Musings, Nits, and Praises: Too Much of an Already Soporific Thing

Musings, Nits, and Praises

A farrago of all things deemed blog-worthy by a music-loving, poetry-writing, humor-seeking English teacher

Too Much of an Already Soporific Thing

Is there a more over-hyped, mind-numbingly dull sports-related event than the NFL draft? It'd be bad enough if the only coverage of it consisted of the 86 day-long draft itself (okay, maybe it's only four or five and they only cover Day One), but every Sportscenter for the past three weeks has had a breakdown of a particular team's perceived draft needs by ESPN's "expert analysts," including Mel "If This Gig Ever Falls Through I Have the Hair to be a Televangelist" Kiper, Jr. On top of that, ESPN aired a two-hour "Draft Preview Special"! March Madness receives a similar glut of pre-event coverage, but that leads into coverage of actual games. It's only a few weeks into the baseball season, the NBA playoffs are underway--heck, even the NHL playoffs are underway--yet ESPN has spent more time with NFL draft predictions than covering any of those things.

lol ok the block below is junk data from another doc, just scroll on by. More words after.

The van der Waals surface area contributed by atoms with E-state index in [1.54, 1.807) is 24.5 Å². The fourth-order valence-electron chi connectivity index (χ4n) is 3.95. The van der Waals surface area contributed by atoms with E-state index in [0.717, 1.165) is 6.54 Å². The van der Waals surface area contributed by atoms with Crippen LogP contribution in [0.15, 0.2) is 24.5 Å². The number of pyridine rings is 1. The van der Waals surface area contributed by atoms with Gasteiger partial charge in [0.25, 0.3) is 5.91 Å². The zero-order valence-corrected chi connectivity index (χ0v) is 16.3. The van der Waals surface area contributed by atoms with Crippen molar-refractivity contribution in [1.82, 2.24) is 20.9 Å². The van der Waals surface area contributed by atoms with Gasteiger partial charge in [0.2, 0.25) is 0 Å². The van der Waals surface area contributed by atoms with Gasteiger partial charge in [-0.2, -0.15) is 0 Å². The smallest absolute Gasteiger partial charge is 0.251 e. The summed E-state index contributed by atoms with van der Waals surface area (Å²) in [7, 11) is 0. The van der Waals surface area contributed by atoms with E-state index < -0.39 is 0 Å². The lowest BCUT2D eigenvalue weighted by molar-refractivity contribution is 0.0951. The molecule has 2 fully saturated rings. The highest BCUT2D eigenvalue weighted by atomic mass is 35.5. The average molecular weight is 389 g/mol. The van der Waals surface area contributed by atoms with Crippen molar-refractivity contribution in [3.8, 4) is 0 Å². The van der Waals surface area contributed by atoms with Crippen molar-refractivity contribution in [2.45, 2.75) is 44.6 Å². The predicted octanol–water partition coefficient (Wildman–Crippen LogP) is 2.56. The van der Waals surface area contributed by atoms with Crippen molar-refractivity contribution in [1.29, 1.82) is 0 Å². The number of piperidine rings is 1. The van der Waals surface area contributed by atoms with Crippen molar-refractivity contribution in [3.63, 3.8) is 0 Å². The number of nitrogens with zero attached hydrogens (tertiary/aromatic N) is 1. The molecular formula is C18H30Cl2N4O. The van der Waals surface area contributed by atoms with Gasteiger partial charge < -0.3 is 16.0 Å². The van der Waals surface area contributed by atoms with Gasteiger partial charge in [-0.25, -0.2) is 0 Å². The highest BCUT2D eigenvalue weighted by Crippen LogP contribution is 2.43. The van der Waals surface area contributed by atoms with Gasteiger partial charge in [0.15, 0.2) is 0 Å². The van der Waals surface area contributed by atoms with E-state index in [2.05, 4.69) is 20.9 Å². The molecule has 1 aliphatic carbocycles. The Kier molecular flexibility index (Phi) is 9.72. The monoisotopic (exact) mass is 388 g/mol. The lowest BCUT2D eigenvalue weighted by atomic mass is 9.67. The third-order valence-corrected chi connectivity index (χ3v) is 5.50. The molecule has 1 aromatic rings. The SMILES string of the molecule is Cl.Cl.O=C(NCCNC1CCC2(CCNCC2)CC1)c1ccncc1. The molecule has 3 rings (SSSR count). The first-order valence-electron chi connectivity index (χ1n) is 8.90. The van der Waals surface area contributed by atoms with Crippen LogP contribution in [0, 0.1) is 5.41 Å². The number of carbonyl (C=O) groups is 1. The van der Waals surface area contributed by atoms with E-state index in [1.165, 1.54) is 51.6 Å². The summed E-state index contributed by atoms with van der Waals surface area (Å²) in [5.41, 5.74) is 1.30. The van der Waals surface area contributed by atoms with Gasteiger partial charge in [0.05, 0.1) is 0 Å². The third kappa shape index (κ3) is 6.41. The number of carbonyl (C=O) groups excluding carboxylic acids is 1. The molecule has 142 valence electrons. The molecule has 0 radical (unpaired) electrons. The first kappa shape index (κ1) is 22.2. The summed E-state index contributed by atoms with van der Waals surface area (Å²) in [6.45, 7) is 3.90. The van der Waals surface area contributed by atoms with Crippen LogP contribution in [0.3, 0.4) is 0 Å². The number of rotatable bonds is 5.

So what makes the draft coverage so dreadfully painful? Well, for starters, to quote the Bard of Avon, it's "full of sound and fury signifying nothing"--or next to nothing anyway. It wouldn't take long to make quite a lengthy list of "draft busts." A lot of guys who are superb players at the collegiate level never achieve stardom in the professional ranks. Conversely, some guys who go overlooked until later in the draft wind up being great in the NFL--Favre and Brady come to mind. Certainly, by watching a lot of game tape, researching stats, hosting combines in which players run, lift, throw, catch, burp the ABC's, cross a highway blinfolded, etc., a team's coaching staff can reasonably assess a player's ability. But hardly any player is a surefire bet. As for ESPN's experts, I'm fairly certain an avid college football fan could provide equally "insightful analysis." Furthermore, I don't derive any excitement by seeing if I can correctly predict which team will pick which player. It's not March Madness. No one is printing up draft brackets and starting up office pools to see who predicts the most picks correctly. If someone somewhere actually does do such things, then I can say without hesitation he is a loser.

This is where I'd normally try to craft some sort of mildly insightful conclusion, but I've begun to drift into boredom just from pondering the NFL Draft for more than three minutes.

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